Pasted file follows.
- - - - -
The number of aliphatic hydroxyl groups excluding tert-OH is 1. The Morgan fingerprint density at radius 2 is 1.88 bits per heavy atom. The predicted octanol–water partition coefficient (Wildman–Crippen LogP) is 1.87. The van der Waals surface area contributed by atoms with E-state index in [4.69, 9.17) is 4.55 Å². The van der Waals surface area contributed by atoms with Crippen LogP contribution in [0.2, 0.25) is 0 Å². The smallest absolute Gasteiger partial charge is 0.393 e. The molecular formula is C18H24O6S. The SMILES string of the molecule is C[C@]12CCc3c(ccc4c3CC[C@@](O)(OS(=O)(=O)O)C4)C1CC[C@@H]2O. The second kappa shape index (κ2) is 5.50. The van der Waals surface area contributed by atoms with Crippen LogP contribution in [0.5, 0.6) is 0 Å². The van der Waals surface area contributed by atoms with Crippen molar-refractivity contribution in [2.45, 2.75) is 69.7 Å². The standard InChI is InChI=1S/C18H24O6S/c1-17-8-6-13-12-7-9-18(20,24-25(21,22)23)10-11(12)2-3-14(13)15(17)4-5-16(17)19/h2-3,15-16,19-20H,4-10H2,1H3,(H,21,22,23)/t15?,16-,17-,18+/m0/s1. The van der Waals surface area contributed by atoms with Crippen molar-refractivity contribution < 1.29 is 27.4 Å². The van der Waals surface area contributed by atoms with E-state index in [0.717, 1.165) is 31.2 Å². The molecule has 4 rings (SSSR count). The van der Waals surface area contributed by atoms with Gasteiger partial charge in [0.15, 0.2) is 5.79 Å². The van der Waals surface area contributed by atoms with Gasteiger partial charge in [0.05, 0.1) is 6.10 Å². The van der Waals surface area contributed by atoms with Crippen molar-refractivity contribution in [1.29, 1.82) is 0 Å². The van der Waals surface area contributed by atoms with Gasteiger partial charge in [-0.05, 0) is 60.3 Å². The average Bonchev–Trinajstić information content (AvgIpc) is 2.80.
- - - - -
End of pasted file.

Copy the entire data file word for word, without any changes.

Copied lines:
The number of aliphatic hydroxyl groups excluding tert-OH is 1. The Morgan fingerprint density at radius 2 is 1.88 bits per heavy atom. The predicted octanol–water partition coefficient (Wildman–Crippen LogP) is 1.87. The van der Waals surface area contributed by atoms with E-state index in [4.69, 9.17) is 4.55 Å². The van der Waals surface area contributed by atoms with Crippen LogP contribution in [0.2, 0.25) is 0 Å². The smallest absolute Gasteiger partial charge is 0.393 e. The molecular formula is C18H24O6S. The SMILES string of the molecule is C[C@]12CCc3c(ccc4c3CC[C@@](O)(OS(=O)(=O)O)C4)C1CC[C@@H]2O. The second kappa shape index (κ2) is 5.50. The van der Waals surface area contributed by atoms with Crippen LogP contribution in [0.5, 0.6) is 0 Å². The van der Waals surface area contributed by atoms with Crippen molar-refractivity contribution in [2.45, 2.75) is 69.7 Å². The standard InChI is InChI=1S/C18H24O6S/c1-17-8-6-13-12-7-9-18(20,24-25(21,22)23)10-11(12)2-3-14(13)15(17)4-5-16(17)19/h2-3,15-16,19-20H,4-10H2,1H3,(H,21,22,23)/t15?,16-,17-,18+/m0/s1. The van der Waals surface area contributed by atoms with Crippen molar-refractivity contribution < 1.29 is 27.4 Å². The van der Waals surface area contributed by atoms with E-state index in [0.717, 1.165) is 31.2 Å². The molecule has 4 rings (SSSR count). The van der Waals surface area contributed by atoms with Gasteiger partial charge in [0.15, 0.2) is 5.79 Å². The van der Waals surface area contributed by atoms with Gasteiger partial charge in [0.05, 0.1) is 6.10 Å². The van der Waals surface area contributed by atoms with Crippen molar-refractivity contribution in [1.29, 1.82) is 0 Å². The van der Waals surface area contributed by atoms with Gasteiger partial charge in [-0.05, 0) is 60.3 Å². The average Bonchev–Trinajstić information content (AvgIpc) is 2.80.